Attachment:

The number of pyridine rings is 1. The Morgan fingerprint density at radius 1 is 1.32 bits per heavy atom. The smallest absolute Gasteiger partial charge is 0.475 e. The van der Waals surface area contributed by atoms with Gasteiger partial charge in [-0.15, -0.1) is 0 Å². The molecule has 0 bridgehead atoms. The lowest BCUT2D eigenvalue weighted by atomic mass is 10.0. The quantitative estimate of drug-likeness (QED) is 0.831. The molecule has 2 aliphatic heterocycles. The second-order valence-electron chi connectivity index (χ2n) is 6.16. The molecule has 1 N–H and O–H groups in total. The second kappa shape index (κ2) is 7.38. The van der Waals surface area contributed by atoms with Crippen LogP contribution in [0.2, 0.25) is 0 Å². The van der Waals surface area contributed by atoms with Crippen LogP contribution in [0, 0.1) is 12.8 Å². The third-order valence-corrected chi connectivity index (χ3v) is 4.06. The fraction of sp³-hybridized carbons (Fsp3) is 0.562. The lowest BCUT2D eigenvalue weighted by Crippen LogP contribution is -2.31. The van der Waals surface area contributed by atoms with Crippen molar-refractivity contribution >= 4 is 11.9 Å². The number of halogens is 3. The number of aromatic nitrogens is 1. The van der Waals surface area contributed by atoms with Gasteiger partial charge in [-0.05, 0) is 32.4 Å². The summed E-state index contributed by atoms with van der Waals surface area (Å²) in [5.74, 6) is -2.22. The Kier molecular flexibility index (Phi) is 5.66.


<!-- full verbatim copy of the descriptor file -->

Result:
The number of pyridine rings is 1. The Morgan fingerprint density at radius 1 is 1.32 bits per heavy atom. The smallest absolute Gasteiger partial charge is 0.475 e. The van der Waals surface area contributed by atoms with Gasteiger partial charge in [-0.15, -0.1) is 0 Å². The molecule has 0 bridgehead atoms. The lowest BCUT2D eigenvalue weighted by atomic mass is 10.0. The quantitative estimate of drug-likeness (QED) is 0.831. The molecule has 2 aliphatic heterocycles. The second-order valence-electron chi connectivity index (χ2n) is 6.16. The molecule has 1 N–H and O–H groups in total. The second kappa shape index (κ2) is 7.38. The van der Waals surface area contributed by atoms with Crippen LogP contribution in [0.2, 0.25) is 0 Å². The van der Waals surface area contributed by atoms with Crippen LogP contribution in [0, 0.1) is 12.8 Å². The third-order valence-corrected chi connectivity index (χ3v) is 4.06. The fraction of sp³-hybridized carbons (Fsp3) is 0.562. The lowest BCUT2D eigenvalue weighted by Crippen LogP contribution is -2.31. The van der Waals surface area contributed by atoms with Crippen molar-refractivity contribution >= 4 is 11.9 Å². The number of halogens is 3. The number of aromatic nitrogens is 1. The van der Waals surface area contributed by atoms with Gasteiger partial charge in [-0.05, 0) is 32.4 Å². The summed E-state index contributed by atoms with van der Waals surface area (Å²) in [5.74, 6) is -2.22. The Kier molecular flexibility index (Phi) is 5.66.